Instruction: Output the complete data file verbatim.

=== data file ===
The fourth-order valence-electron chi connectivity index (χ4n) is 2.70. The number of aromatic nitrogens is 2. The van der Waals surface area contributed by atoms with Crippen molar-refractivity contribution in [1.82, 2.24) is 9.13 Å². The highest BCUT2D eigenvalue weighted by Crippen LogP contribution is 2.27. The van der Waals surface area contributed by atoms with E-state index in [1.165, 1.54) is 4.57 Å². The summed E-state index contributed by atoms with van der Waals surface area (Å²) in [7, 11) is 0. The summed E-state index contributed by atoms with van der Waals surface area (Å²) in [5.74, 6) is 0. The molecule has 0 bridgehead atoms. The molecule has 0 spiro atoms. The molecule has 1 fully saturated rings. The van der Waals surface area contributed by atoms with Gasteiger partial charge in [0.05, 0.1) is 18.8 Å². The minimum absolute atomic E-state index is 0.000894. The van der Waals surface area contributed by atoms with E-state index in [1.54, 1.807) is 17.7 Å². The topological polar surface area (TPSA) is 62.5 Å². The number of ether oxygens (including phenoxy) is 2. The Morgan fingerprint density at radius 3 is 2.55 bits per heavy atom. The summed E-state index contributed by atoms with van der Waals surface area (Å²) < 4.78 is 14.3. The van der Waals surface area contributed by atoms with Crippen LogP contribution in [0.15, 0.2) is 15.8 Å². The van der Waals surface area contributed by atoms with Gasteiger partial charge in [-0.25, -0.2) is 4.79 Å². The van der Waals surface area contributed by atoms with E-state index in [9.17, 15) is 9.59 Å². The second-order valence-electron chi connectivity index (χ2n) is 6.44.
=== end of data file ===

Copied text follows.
The fourth-order valence-electron chi connectivity index (χ4n) is 2.70. The number of aromatic nitrogens is 2. The van der Waals surface area contributed by atoms with Crippen molar-refractivity contribution in [1.82, 2.24) is 9.13 Å². The highest BCUT2D eigenvalue weighted by Crippen LogP contribution is 2.27. The van der Waals surface area contributed by atoms with E-state index in [1.165, 1.54) is 4.57 Å². The summed E-state index contributed by atoms with van der Waals surface area (Å²) in [7, 11) is 0. The summed E-state index contributed by atoms with van der Waals surface area (Å²) in [5.74, 6) is 0. The molecule has 0 bridgehead atoms. The molecule has 0 spiro atoms. The molecule has 1 fully saturated rings. The van der Waals surface area contributed by atoms with Gasteiger partial charge in [0.05, 0.1) is 18.8 Å². The minimum absolute atomic E-state index is 0.000894. The van der Waals surface area contributed by atoms with E-state index in [1.54, 1.807) is 17.7 Å². The topological polar surface area (TPSA) is 62.5 Å². The number of ether oxygens (including phenoxy) is 2. The Morgan fingerprint density at radius 3 is 2.55 bits per heavy atom. The summed E-state index contributed by atoms with van der Waals surface area (Å²) < 4.78 is 14.3. The van der Waals surface area contributed by atoms with Crippen LogP contribution in [0.15, 0.2) is 15.8 Å². The van der Waals surface area contributed by atoms with Gasteiger partial charge in [-0.25, -0.2) is 4.79 Å². The van der Waals surface area contributed by atoms with E-state index in [9.17, 15) is 9.59 Å². The second-order valence-electron chi connectivity index (χ2n) is 6.44.